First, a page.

Furthermore, politicians don’t take the position that they are pro-life “except in the case of preborn children under 20 weeks.” And if they did, they’d never get a pro-life organization’s PAC endorsement! But we quite often see candidates and legislators with the rape-incest exception as their official position. We don’t endorse them in Michigan and in many other states like Georgia, South Dakota and Alaska. But nationally and in the majority of states, it’s the rule to endorse them. These exceptions — and the ready willingness of pro-life individuals and groups to compromise — serve to devalue the lives of not only those who are yet unborn, but also the lives of children born as a result of rape, and create more hardship for the rape survivor mothers who chose life for their children, grieving to see how much their children are devalued. No other segment of the population is as demonized, stigmatized, marginalized and discriminated against as the child conceived in rape — clearly those Jesus said are “the least of these” in today’s society.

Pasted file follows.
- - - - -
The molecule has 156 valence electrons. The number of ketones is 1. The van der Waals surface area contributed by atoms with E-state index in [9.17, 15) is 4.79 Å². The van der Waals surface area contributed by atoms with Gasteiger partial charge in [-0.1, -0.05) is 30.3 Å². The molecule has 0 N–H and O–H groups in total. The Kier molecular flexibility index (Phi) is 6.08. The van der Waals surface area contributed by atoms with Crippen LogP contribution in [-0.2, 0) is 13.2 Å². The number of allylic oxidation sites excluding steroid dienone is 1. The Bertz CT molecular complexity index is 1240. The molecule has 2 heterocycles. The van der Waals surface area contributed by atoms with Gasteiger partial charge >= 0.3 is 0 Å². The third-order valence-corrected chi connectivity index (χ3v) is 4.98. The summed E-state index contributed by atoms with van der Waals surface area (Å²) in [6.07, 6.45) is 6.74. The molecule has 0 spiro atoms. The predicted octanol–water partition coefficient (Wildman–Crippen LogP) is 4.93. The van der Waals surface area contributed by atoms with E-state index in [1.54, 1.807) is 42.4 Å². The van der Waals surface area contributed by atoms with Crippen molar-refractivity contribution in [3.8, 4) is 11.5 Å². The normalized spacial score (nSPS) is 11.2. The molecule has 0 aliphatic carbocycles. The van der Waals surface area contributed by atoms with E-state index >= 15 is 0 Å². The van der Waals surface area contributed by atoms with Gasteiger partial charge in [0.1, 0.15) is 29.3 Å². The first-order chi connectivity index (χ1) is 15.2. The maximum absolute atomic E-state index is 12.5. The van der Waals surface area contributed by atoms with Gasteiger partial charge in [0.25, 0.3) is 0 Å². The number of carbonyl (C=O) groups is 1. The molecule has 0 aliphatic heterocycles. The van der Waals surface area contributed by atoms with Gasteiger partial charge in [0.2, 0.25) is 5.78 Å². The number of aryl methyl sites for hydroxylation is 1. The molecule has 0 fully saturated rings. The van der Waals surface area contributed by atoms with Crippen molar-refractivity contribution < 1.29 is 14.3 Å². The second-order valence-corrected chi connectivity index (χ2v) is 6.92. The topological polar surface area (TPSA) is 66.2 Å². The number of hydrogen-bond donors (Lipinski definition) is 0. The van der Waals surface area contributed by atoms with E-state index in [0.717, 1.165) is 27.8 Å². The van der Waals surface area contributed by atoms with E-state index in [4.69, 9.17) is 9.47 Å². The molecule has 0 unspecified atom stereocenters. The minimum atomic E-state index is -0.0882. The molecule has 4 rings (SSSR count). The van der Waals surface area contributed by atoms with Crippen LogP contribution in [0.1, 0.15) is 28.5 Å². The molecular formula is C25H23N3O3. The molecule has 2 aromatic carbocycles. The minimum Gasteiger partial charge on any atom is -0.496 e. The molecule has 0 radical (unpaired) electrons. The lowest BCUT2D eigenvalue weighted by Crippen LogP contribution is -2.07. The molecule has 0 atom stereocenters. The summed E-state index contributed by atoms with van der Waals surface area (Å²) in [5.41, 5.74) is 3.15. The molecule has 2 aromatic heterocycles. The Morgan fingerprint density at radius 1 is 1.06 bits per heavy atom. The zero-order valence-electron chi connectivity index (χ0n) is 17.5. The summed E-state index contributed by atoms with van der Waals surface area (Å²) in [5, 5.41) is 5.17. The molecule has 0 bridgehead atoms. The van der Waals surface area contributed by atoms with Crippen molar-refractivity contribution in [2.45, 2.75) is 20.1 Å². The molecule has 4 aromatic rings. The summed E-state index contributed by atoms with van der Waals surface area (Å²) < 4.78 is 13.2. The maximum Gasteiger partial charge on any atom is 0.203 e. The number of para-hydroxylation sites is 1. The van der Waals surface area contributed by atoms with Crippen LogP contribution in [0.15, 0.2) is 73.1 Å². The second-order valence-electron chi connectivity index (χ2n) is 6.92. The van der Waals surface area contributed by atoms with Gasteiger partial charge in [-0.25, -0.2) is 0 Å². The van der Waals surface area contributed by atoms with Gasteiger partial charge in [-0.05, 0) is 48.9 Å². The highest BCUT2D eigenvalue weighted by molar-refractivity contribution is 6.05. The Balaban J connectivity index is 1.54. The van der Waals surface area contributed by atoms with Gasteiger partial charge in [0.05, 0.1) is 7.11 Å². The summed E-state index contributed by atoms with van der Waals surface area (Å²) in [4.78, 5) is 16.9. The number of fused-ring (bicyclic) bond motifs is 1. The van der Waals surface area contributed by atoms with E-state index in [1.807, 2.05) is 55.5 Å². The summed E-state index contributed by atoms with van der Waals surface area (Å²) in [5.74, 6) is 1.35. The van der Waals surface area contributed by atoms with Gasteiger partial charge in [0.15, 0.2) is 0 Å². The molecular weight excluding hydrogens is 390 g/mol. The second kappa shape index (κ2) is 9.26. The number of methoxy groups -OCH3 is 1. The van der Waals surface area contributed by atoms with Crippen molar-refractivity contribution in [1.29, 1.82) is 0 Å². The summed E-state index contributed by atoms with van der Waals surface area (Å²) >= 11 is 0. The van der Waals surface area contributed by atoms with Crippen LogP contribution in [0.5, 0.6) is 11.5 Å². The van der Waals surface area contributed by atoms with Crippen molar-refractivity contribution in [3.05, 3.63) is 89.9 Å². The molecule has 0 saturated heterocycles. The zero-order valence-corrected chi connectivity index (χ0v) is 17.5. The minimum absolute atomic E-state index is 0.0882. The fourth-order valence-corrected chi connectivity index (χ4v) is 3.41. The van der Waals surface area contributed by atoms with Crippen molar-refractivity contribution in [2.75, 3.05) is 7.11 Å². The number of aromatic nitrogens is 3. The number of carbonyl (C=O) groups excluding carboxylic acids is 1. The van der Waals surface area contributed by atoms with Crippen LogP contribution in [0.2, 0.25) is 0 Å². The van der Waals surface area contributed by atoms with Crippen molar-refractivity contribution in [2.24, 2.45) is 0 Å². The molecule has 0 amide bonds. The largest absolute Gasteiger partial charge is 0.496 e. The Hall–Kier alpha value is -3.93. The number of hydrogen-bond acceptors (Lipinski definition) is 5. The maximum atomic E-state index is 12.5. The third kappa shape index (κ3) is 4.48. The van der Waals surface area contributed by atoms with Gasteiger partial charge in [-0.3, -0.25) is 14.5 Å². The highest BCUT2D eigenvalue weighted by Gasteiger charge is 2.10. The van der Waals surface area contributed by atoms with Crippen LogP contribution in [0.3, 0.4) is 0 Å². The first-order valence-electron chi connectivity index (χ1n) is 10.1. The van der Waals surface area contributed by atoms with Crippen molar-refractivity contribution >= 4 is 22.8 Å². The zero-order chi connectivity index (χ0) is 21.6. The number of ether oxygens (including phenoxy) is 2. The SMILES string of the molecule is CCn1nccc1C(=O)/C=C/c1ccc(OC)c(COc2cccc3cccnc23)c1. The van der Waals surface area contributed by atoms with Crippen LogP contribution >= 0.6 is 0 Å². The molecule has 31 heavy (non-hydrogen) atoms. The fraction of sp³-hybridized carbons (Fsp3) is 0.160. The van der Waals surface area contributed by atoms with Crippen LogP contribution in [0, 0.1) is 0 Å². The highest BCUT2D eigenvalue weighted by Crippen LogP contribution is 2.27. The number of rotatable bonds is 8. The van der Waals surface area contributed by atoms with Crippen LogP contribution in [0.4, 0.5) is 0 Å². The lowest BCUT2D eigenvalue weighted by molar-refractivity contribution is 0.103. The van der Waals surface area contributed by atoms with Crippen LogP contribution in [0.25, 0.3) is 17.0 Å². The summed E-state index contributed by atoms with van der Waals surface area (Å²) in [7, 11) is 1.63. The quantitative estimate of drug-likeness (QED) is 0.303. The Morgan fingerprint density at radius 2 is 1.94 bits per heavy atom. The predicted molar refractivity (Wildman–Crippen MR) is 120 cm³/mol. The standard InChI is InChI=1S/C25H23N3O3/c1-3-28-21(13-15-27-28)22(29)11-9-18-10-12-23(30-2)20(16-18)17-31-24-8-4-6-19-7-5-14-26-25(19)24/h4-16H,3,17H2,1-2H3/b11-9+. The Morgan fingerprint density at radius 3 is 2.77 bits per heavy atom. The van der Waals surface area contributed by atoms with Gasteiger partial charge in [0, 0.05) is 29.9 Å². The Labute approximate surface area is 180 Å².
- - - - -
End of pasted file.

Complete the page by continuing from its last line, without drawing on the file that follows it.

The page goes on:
Just recently, Bishop Paul S. Morton Sr. said at the 2013 Pastors and Ministry Workers Conference in Nashville: “A man rapes you on the street from a demon seed and you’ve got to have that baby from a demon seed, that’s not what God conceived.” Sean Hannity echoed the same sentiment when he interviewed Lila Rose on April 30, 2013. She skillfully explained that a child should not receive the death penalty for the crimes of the father, just as I explained to him when we met backstage at a Citizens United event at the Republican National Convention in August, 2012. Sean admitted to Lila during the radio interview that he’s intellectually inconsistent with his rape exception position, but then, in referring to the child conceived in rape, he said: “It’s almost like an evil seed.” Ouch!!! Then he asked Lila Rose, “Doesn’t the Bible say that the sins of the father shall be passed on to the child?” He’s clearly unaware of Deuteronomy 24:16 — “Parents are not to be put to death for their children, nor children put to death for their parents; each will die for their own sin.” And Ezekiel 18:14, 17b-20 — “But suppose this son has a son who sees all the sins his father commits, and though he sees them, he does not do such things. . . . He keeps my laws and follows my decrees. He will not die for his father’s sin; he will surely live. But his father will die for his own sin. Yet you ask, ‘Why does the son not share the guilt of his father?’ Since the son has done what is just and right and has been careful to keep all my decrees, he will surely live. The one who sins is the one who will die. The child will not share the guilt of the parent, nor will the parent share the guilt of the child. The righteousness of the righteous will be credited to them, and the wickedness of the wicked will be charged against them.” Taking the time to have a sound theology is very worthwhile.